AS Kyle Armour prepares for his 200th game in the SBL on Friday night to open the 2019 season, he’ll be doing so in a Lakeside Lightning uniform after making the tough decision to change clubs in the off-season and sees no reason why it can’t be a winning and enjoyable move.
Armour grew up in Parkwood, a neighbouring suburb of Willetton, and grew up around the Tigers even making his debut as a 16-year-old back in 2006 so making the decision to leave at the end of 2018 was anything but an easy one.
Of Armour’s 199 games in the SBL, only 47 of them have been away from Willetton with 16 at Lakeside in 2011 as he returned from college and then 31 in the championship-winning 2014 season at East Perth, so to say the club is close to his heart is a significant understatement.
But nearing his 30th birthday, Armour knew he needed a change to rejuvenate his basketball career as hard as it was to leave Willetton. The more he thought about it, the more it made sense for Lakeside to become his new home.
Having played against Jack Isenbarger last season, he decided he’d much rather be on his team and then the chance to play alongside Jarrad Prue ahead of his 350th game for Lakeside in Friday’s season-opener was a chance too good to pass up.
With the added bonus of Michael Vigor crossing from the Perth Redbacks as well and then liking everything he heard from reigning Coach of the Year Dave Daniels, Armour saw no reason not to throw himself in fully to everything at the Lightning.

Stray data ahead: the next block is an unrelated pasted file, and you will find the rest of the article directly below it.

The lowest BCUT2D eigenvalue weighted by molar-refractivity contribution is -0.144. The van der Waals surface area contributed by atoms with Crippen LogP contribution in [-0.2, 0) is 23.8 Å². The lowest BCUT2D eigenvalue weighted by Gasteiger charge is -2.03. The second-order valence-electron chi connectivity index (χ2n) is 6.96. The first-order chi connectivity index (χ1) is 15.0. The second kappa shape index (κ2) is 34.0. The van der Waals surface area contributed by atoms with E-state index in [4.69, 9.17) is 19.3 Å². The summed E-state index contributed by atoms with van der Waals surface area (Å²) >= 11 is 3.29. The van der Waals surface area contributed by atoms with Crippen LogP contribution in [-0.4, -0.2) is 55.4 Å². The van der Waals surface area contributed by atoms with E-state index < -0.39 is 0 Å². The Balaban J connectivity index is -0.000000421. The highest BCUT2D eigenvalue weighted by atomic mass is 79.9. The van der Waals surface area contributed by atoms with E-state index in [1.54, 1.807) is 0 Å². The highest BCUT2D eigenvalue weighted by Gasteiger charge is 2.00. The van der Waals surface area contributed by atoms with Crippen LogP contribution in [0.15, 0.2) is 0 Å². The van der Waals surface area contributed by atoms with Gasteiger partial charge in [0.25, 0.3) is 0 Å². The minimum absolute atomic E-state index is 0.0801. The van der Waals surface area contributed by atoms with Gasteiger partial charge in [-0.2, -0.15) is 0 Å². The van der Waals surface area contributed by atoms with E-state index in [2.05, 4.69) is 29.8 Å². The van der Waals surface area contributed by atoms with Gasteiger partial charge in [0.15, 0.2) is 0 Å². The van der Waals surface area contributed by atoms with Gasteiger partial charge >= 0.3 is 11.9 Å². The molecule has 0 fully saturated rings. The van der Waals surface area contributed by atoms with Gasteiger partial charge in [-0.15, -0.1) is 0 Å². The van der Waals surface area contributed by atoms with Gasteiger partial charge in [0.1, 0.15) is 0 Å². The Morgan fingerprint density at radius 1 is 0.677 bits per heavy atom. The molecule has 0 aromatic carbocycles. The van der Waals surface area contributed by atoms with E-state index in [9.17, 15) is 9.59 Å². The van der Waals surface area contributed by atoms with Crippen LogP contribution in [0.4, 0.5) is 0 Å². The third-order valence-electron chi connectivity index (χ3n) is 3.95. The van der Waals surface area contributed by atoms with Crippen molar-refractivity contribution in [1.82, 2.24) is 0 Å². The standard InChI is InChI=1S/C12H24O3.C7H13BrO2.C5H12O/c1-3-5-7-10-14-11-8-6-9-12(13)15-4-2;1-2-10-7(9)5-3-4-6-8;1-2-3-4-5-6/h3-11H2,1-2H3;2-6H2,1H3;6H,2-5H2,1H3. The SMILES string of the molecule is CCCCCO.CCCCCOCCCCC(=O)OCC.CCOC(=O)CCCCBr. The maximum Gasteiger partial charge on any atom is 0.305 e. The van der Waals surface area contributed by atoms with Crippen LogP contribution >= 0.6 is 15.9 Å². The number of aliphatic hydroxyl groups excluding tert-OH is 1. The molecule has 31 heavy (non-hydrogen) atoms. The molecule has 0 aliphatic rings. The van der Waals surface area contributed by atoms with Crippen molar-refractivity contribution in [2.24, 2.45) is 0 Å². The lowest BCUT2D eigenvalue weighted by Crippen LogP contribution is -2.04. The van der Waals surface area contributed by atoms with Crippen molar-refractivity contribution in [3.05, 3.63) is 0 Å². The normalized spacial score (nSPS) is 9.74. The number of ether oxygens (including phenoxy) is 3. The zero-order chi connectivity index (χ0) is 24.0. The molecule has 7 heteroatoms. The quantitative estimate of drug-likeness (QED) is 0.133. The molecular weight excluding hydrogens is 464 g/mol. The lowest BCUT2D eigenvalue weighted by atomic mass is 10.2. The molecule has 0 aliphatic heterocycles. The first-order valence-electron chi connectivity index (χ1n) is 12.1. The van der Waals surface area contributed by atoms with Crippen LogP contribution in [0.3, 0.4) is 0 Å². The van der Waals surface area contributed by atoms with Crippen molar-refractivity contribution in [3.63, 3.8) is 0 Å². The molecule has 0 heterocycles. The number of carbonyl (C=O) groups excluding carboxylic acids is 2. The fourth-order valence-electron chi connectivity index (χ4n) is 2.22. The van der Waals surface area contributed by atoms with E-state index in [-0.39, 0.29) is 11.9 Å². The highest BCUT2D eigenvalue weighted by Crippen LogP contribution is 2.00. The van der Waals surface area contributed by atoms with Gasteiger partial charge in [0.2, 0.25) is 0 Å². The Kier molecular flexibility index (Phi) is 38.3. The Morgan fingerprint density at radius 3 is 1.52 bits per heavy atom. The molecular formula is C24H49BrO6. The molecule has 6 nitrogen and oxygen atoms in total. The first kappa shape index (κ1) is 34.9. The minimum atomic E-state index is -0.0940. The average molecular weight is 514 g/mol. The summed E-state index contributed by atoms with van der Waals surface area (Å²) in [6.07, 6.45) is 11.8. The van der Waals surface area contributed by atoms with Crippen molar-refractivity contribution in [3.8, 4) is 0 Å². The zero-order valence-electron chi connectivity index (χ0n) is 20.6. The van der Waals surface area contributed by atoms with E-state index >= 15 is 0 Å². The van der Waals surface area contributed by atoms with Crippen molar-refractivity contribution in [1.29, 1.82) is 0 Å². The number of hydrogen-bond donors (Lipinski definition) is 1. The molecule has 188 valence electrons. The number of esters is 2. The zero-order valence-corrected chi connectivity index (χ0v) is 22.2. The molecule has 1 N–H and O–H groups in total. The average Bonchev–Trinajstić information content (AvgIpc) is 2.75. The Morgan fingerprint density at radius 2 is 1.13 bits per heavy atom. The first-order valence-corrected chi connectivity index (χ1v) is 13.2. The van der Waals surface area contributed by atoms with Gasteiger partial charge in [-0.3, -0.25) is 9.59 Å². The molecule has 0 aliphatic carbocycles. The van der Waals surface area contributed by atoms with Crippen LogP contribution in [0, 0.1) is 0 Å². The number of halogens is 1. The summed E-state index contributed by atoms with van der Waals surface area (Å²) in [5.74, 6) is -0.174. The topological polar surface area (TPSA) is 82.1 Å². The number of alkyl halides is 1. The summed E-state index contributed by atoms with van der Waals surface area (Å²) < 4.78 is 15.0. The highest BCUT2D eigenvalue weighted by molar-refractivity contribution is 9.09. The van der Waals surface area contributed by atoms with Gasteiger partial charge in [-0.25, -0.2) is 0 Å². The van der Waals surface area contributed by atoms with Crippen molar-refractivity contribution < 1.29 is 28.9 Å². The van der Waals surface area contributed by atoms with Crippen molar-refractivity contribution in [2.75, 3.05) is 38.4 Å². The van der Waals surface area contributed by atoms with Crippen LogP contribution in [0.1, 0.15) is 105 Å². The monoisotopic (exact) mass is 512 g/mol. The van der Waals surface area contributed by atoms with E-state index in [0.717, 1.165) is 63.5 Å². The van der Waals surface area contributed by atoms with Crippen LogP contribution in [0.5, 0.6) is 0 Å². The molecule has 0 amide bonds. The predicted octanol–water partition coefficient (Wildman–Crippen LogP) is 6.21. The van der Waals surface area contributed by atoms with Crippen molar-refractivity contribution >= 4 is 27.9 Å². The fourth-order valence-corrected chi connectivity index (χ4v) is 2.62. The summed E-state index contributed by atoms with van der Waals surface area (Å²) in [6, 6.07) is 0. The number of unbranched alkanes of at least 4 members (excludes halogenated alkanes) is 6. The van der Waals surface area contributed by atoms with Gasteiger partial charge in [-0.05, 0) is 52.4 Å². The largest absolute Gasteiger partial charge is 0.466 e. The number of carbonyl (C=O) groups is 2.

That now means first up that he notches his 200th SBL game this Friday night against the Mandurah Magic at Lakeside Recreation Centre.
Armour doesn’t so much differentiate his SBL career from the rest of his basketball journey, but what reaching 200 games in the league does do is provide a marker to reflect on getting to this point through the game and even on how it all started back with Game 1 way back in 2006.
“The 200-game milestone for me is a nice achievement, but it doesn’t really feel like a milestone because I look at my whole career together rather than just what I’ve done in the SBL and that means I’ve played well over 400 combined games from everywhere I’ve been,” Armour said.
“My first SBL game, I remember it like I was yesterday I was a 16-year-old kid playing for Willetton and Adam Caporn hurt his knee, Brad Robbins got hit by a screen from Tony Ronaldson and did his shoulder so basically there were no point guards left.
“I had Robbo on the sidelines giving me advice to help me out which was invaluable as a 16-year-old. Paul Rogers was even playing that game, so was Clint Read, Wayne Biddle, Greg Regan and guys I grew up watching.